Trend Micro Network VirusWall Enforcer 2500
Swift deployment, extensive policy-based access controls, support for multiple network zones
Weak documentation, Windows clients only, limited Vista support, control manager a burden for small deployments
An easily deployed endpoint security appliance with tough policy-based access controls, but documentation and Vista support need sorting out
Endpoint security is a function that the majority of large networking vendors have tackled with varying degrees of success, and one of their biggest problems is the amount of manpower required to implement them. Trend Micro’s Network VirusWall Enforcer (NVWE) appliances aim to solve this problem by offering a simple appliance that doesn’t require any agents installed on the end user’s workstations or laptops.
The NVWE 2500 comes as a 1U rack system that delivers five Gigabit Ethernet ports at the front. These can be augmented with four fibre ports using optional internal adapter cards. The appliance operates as a passive bridge across all the ports straight from the box, so you can drop it into the network with the minimum of disruption. For testing we used two network segments with our Windows LAN servers on one side, and a pile of XP SP2 and Vista clients on the other, linking them together via the first two ports on the device.
The NVWE offers three key methods of client interrogation and assessment. When a remote system attempts to access the network, the appliance downloads an ActiveX control that is used to install the agent. Based on policy settings, this checks the system for components such as anti-virus client software, vulnerabilities and registry entries and, if it deems the system clean, the appliance lets it through. If the client is authenticated to a domain controller, ActiveX is not used and the agent is downloaded and installed directly. The third method is rather basic, as all it does is check whether an AV client is running.
Installation requires a serial port connection to access the box’s CLI. We became victims of Microsoft’s infinite wisdom here as we are using Windows Vista and Server 2008 RC0 in the lab – both of which have had HyperTerminal removed. Fortunately, we were able to download a free private edition version. For general management and policy creation you can now use the appliance’s web browser interface.
Previous versions required all administration to be carried out from Trend Micro’s control manager utility, which is still bundled in. It’s designed to manage multiple NVWE appliances from a central location and provide configuration replication across them. It offers basic reporting facilities but if you want more you’ll need the optional enterprise version. Note that the browser interface can’t be used to apply OS patches to the appliance. For this you will need to use either control manager or Trend Micro’s separate firmware flash utility. We needed to update the appliance as the latest patch includes a new agent that supports Windows Vista. Make sure you back up all your settings first, as this is a destructive update that will reinstate the appliance’s default settings.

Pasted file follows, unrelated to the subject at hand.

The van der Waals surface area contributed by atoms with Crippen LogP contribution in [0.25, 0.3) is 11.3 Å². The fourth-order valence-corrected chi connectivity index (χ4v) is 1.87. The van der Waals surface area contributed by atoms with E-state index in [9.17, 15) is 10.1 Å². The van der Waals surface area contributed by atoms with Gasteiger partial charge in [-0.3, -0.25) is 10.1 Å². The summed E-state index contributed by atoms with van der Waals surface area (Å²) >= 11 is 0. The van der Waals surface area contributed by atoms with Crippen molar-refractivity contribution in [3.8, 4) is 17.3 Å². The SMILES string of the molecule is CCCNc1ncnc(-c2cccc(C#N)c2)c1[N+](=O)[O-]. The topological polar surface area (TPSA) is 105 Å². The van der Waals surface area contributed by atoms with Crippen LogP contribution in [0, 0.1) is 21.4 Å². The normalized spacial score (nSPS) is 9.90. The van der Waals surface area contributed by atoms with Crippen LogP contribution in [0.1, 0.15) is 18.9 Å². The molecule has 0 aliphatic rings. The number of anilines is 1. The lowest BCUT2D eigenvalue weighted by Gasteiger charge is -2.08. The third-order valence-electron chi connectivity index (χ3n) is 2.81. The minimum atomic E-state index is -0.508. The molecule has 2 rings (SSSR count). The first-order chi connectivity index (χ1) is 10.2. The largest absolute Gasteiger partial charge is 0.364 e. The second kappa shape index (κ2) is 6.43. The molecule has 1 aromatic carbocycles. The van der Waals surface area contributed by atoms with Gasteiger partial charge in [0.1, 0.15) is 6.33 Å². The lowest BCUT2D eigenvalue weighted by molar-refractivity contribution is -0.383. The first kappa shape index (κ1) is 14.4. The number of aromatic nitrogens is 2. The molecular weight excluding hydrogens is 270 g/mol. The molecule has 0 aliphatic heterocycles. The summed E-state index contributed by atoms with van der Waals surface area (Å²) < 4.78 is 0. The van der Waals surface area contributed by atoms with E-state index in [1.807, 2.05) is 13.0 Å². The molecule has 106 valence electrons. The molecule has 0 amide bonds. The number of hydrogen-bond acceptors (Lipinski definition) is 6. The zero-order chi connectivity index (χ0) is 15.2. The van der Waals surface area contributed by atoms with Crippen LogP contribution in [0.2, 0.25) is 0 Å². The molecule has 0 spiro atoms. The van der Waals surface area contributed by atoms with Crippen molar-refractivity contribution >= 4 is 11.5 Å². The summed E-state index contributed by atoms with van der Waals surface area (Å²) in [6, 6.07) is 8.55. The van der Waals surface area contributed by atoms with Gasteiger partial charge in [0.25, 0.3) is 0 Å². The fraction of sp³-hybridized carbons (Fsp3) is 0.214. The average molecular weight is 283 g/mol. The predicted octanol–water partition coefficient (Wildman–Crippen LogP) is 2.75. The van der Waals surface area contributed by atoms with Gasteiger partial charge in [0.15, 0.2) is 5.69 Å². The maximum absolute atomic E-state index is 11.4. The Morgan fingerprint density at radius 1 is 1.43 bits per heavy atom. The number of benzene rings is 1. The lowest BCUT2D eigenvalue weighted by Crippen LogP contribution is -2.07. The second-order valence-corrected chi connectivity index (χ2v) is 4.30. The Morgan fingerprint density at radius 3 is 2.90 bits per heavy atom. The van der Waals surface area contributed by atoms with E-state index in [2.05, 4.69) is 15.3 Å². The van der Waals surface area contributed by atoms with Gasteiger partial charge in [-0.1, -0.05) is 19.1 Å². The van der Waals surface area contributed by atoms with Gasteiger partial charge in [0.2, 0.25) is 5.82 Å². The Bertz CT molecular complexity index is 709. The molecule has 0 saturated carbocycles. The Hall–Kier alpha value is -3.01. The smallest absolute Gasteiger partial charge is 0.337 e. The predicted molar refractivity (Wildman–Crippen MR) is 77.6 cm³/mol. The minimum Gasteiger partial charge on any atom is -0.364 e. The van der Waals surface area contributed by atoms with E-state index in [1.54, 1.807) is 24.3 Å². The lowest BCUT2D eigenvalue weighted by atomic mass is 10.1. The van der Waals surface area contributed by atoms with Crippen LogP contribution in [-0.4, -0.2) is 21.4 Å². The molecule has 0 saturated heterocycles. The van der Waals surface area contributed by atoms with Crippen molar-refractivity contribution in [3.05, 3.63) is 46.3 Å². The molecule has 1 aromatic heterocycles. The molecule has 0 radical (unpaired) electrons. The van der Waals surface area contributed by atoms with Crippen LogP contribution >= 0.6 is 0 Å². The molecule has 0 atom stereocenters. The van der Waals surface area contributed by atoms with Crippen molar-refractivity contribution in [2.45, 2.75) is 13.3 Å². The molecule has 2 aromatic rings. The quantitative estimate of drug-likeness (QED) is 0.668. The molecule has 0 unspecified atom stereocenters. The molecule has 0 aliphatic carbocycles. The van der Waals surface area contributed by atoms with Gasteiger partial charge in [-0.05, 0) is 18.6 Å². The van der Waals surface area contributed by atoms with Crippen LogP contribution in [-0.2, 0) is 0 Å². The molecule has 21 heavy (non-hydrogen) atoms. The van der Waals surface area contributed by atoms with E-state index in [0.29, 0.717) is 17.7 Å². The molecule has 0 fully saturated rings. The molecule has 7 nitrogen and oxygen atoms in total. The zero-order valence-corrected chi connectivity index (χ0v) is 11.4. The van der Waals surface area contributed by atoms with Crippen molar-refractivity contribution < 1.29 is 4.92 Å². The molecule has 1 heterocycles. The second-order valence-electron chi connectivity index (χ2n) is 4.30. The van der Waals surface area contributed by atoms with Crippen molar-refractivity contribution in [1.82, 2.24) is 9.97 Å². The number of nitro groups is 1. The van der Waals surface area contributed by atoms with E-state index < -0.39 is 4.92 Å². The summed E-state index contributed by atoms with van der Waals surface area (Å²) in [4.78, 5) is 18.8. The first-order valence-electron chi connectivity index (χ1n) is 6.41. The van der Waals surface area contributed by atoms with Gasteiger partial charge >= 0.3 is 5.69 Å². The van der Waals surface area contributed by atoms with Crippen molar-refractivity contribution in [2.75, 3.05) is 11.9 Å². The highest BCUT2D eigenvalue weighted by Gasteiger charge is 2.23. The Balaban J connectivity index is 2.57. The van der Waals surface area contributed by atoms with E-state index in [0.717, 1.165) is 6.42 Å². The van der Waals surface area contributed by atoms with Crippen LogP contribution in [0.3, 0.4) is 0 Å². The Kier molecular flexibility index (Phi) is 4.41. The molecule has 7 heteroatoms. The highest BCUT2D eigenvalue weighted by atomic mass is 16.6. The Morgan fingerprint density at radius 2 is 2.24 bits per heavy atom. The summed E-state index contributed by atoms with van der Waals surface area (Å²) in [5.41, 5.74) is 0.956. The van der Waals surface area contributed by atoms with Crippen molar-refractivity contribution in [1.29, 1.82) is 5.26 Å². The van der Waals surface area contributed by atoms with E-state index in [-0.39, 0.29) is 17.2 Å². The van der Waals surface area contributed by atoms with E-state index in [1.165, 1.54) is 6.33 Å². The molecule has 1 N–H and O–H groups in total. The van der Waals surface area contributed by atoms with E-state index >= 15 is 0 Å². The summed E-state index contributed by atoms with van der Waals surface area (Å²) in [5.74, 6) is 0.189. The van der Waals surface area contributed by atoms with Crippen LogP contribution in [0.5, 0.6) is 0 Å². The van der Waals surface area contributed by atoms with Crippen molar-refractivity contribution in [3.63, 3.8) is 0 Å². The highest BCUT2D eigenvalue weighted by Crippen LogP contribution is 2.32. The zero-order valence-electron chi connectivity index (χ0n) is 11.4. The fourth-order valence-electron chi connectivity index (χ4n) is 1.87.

The web interface is easy enough to use, making policy creation fairly straightforward. The provided default policy is applied to all ports, but you can split these into different zones and apply a range of access policies. For zone creation you enter the relevant IP or MAC addresses and ranges, select the physical ports you want as zone members and add address exceptions if required.
Wizards make light work of policy creation. You start by checking for local AV software, and NVWE can identify more than 60 vendors. You can insist on the latest signature update or accept older versions and run a threat assessment to check memory for any dodgy processes. A vulnerability scan looks for Microsoft patches and updates, letting you choose from five levels of severity. Specific registry keys can be checked for, and the last step is for the policy to watch out for any network viral activity in its assigned zone. If any is spotted the appliance blocks the physical port and instigates a clean-up on the culprit client, which it will have identified by its IP address. Note that any of the policy elements can run in a passive reporting mode, so you can try them out safely before going live.
The assessment process worked smoothly from our test XP clients. As soon as we attempted to access the protected network we were redirected to an advisory website on the appliance, which then proceeded to download the ActiveX control and the agent, which then checked the systems. For a basic check the process took around 20 to 30 seconds, but will take longer if you need to run a system scan as well. We tested a range of policies, all of which worked without any problems.
However, we did come across a glitch with Vista. Although the updated agent can interrogate and assess it, Trend Micro’s real-time virus scanner isn’t currently supported. This nullifies the policy option where the NVWE will load a resident scanner if it can’t find any anti-virus software installed.
Our other gripe was with the control manager, as it’s a waste of resources for managing a single appliance. Apart from that, the NVWE proved to be very efficient during testing and we found it requires minimal disruption to network services for deployment.